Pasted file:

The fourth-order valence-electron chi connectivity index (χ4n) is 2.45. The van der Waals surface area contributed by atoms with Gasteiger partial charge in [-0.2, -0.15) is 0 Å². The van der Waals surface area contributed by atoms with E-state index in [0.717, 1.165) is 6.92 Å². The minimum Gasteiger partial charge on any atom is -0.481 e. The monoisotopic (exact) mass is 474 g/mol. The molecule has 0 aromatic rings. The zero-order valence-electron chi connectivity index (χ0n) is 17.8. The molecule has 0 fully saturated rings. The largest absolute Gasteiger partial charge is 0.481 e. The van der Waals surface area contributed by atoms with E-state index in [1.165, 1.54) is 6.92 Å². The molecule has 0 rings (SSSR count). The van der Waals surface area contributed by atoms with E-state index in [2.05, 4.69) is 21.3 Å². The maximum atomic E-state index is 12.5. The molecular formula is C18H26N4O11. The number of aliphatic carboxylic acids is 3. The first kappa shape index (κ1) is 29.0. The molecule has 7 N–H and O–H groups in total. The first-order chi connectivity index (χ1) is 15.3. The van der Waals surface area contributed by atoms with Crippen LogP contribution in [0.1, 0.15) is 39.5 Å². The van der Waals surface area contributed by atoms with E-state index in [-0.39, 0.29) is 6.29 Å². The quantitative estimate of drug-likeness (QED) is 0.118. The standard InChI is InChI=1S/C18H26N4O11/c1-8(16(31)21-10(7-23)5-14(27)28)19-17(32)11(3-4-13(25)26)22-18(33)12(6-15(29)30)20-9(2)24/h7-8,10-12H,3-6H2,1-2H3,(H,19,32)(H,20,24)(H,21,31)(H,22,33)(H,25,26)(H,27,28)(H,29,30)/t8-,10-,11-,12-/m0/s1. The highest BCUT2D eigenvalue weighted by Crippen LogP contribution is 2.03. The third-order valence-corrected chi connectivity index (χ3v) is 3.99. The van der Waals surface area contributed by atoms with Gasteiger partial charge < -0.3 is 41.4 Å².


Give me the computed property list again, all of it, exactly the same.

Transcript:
The fourth-order valence-electron chi connectivity index (χ4n) is 2.45. The van der Waals surface area contributed by atoms with Gasteiger partial charge in [-0.2, -0.15) is 0 Å². The van der Waals surface area contributed by atoms with E-state index in [0.717, 1.165) is 6.92 Å². The minimum Gasteiger partial charge on any atom is -0.481 e. The monoisotopic (exact) mass is 474 g/mol. The molecule has 0 aromatic rings. The zero-order valence-electron chi connectivity index (χ0n) is 17.8. The molecule has 0 fully saturated rings. The largest absolute Gasteiger partial charge is 0.481 e. The van der Waals surface area contributed by atoms with E-state index in [1.165, 1.54) is 6.92 Å². The molecule has 0 rings (SSSR count). The van der Waals surface area contributed by atoms with E-state index in [2.05, 4.69) is 21.3 Å². The maximum atomic E-state index is 12.5. The molecular formula is C18H26N4O11. The number of aliphatic carboxylic acids is 3. The first kappa shape index (κ1) is 29.0. The molecule has 7 N–H and O–H groups in total. The first-order chi connectivity index (χ1) is 15.3. The van der Waals surface area contributed by atoms with Crippen LogP contribution in [0.1, 0.15) is 39.5 Å². The van der Waals surface area contributed by atoms with E-state index in [-0.39, 0.29) is 6.29 Å². The quantitative estimate of drug-likeness (QED) is 0.118. The standard InChI is InChI=1S/C18H26N4O11/c1-8(16(31)21-10(7-23)5-14(27)28)19-17(32)11(3-4-13(25)26)22-18(33)12(6-15(29)30)20-9(2)24/h7-8,10-12H,3-6H2,1-2H3,(H,19,32)(H,20,24)(H,21,31)(H,22,33)(H,25,26)(H,27,28)(H,29,30)/t8-,10-,11-,12-/m0/s1. The highest BCUT2D eigenvalue weighted by Crippen LogP contribution is 2.03. The third-order valence-corrected chi connectivity index (χ3v) is 3.99. The van der Waals surface area contributed by atoms with Gasteiger partial charge < -0.3 is 41.4 Å².